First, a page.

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Clin Exp Allergy. 2017 Feb;47(2):217-223. doi: 10.1111/cea.12863. Epub 2017 Jan 11.

Genomewide association study of peanut allergy reproduces association with amino acid polymorphisms in HLA-DRB1.

Author information

1
Department of Paediatrics, Murdoch Childrens Research Institute, The Royal Children's Hospital, The University of Melbourne, Melbourne, Vic., Australia.
2
Hudson Institute of Medical Research, Clayton, Vic., Australia.
3
School of Population and Global Health, The University of Melbourne, Melbourne, Vic., Australia.
4
Pediatric Pneumology and Immunology, Charité Universitätsmedizin Berlin, Berlin, Germany.
5
Clinic for Pediatric Allergy, Experimental and Clinical Research Center of MDC, Charité, Berlin, Germany.
6
Max-Delbrück-Center for Molecular Medicine (MDC), Berlin, Germany.
7
Department of Population, Family and Reproductive Health, Center on the Early Life Origins of Disease, Johns Hopkins University Bloomberg School of Public Health, Baltimore, MD, USA.
8
Centre for Systems Genomics, Schools of Mathematics and Statistics and Biosciences, The University of Melbourne, Melbourne, Vic., Australia.
9
QIMR Berghofer Medical Research Institute, Brisbane, Qld, Australia.

Abstract

BACKGROUND:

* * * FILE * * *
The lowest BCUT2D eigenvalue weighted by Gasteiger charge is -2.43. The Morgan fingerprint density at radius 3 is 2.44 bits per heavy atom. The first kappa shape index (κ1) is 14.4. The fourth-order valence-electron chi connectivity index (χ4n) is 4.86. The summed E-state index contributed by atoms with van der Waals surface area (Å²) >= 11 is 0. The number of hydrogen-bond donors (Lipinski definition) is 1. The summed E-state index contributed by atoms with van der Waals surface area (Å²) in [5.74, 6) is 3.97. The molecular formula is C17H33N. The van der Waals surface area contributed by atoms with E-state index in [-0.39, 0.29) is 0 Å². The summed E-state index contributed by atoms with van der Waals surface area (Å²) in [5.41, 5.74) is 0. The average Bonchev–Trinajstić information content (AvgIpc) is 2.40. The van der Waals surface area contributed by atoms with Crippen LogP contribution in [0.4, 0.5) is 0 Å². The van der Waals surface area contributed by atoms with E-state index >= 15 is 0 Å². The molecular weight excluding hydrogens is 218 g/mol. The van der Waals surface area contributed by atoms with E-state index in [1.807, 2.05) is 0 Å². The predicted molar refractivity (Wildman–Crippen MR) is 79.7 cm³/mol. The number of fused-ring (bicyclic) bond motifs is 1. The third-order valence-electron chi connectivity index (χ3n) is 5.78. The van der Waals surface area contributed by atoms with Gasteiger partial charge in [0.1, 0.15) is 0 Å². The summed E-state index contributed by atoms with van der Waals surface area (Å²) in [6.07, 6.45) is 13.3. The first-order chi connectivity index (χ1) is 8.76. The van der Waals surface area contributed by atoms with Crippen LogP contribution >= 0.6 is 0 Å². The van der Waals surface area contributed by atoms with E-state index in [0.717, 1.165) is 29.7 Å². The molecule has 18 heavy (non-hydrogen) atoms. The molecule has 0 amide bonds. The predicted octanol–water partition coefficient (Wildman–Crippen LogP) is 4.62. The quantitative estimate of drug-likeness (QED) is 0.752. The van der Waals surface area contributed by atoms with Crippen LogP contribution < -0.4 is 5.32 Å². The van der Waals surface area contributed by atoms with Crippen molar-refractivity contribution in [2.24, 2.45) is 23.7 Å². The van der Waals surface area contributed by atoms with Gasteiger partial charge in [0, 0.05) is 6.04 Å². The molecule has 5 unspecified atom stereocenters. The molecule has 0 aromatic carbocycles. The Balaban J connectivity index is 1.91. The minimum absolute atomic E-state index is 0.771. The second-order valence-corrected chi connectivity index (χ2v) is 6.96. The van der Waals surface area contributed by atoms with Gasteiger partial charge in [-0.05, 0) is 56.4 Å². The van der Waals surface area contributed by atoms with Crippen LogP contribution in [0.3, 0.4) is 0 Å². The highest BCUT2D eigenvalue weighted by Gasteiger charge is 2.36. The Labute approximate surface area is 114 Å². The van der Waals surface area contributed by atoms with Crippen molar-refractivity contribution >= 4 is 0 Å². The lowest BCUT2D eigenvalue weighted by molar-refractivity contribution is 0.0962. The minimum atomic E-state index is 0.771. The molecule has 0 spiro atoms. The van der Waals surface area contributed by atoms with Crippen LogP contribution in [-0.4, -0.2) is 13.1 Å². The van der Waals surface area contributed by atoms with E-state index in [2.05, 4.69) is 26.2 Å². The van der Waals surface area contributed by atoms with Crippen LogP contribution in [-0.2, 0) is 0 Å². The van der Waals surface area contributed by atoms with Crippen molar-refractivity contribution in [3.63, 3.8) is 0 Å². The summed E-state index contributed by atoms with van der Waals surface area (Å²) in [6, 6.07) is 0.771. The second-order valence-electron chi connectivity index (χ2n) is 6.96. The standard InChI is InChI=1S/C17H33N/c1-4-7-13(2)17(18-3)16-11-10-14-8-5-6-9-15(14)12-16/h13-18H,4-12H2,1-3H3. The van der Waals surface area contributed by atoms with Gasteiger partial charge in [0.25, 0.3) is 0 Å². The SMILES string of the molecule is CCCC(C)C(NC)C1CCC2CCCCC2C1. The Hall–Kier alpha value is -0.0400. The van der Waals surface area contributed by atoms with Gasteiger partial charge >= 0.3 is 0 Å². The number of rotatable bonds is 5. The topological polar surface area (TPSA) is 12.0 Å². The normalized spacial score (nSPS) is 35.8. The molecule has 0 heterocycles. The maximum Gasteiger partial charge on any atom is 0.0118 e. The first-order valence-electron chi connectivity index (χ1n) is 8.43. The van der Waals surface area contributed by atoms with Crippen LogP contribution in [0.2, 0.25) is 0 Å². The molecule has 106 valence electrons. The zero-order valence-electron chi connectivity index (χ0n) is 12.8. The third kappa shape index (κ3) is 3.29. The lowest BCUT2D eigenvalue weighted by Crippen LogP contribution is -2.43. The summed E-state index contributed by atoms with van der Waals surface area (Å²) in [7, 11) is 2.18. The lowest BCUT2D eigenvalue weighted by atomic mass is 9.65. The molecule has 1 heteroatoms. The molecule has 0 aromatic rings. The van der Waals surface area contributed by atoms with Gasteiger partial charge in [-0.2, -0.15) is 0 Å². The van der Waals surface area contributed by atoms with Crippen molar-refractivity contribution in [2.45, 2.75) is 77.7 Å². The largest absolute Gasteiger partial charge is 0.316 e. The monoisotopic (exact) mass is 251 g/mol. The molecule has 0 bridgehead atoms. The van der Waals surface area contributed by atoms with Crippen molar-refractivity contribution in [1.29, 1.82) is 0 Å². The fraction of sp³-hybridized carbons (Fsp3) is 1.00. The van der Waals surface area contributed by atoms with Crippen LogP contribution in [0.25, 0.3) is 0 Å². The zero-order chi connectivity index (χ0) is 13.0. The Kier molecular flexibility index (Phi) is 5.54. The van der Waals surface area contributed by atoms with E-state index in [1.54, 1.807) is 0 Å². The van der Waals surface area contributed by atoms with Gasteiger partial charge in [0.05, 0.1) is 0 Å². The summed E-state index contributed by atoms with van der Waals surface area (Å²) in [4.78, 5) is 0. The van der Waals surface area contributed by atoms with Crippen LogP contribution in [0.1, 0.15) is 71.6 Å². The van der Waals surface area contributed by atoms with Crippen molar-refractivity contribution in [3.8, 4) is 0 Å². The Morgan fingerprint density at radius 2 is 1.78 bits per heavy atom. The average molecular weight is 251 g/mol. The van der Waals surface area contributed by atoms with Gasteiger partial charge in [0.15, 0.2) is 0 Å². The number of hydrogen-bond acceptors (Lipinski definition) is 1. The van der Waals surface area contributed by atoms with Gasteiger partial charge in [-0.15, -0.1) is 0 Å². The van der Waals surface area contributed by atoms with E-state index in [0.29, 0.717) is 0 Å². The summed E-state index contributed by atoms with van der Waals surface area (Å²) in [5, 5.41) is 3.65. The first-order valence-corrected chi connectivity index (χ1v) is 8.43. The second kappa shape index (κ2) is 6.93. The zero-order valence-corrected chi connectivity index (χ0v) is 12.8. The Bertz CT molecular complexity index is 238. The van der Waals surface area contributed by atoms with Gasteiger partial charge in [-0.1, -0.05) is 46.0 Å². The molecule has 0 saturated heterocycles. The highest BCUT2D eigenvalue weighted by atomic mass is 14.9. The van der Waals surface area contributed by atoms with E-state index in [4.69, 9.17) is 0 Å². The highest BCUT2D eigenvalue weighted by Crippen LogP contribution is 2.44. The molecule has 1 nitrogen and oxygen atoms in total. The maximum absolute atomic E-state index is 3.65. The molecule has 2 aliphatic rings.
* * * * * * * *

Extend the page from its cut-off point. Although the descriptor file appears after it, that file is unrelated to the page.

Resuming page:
Genetic variants for IgE-mediated peanut allergy are yet to be fully characterized and to date only one genomewide association study (GWAS) has been published.

OBJECTIVE:

To identify genetic variants associated with challenge-proven peanut allergy.

METHODS:

We carried out a GWAS comparing 73 infants with challenge-proven IgE-mediated peanut allergy against 148 non-allergic infants (all ~ 1 year old). We tested a total of 3.8 million single nucleotide polymorphisms, as well as imputed HLA alleles and amino acids. Replication was assessed by de novo genotyping in a panel of additional 117 cases and 380 controls, and in silico testing in two independent GWAS cohorts.

RESULTS:

We identified 21 independent associations at P ≤ 5 × 10-5 but were unable to replicate these. The most significant HLA association was the previously reported amino acid variant located at position 71, within the peptide-binding groove of HLA-DRB1 (P = 2 × 10-4 ). Our study therefore reproduced previous findings for the association between peanut allergy and HLA-DRB1 in this Australian population.

CONCLUSIONS AND CLINICAL RELEVANCE:

Genetic determinants for challenge-proven peanut allergy include alleles at the HLA-DRB1 locus.

KEYWORDS:

GWAS ; food allergy; genetics; hypersensitivity; peanut allergy

PMID:
27883235
DOI:
10.1111/cea.12863
[Indexed for MEDLINE]

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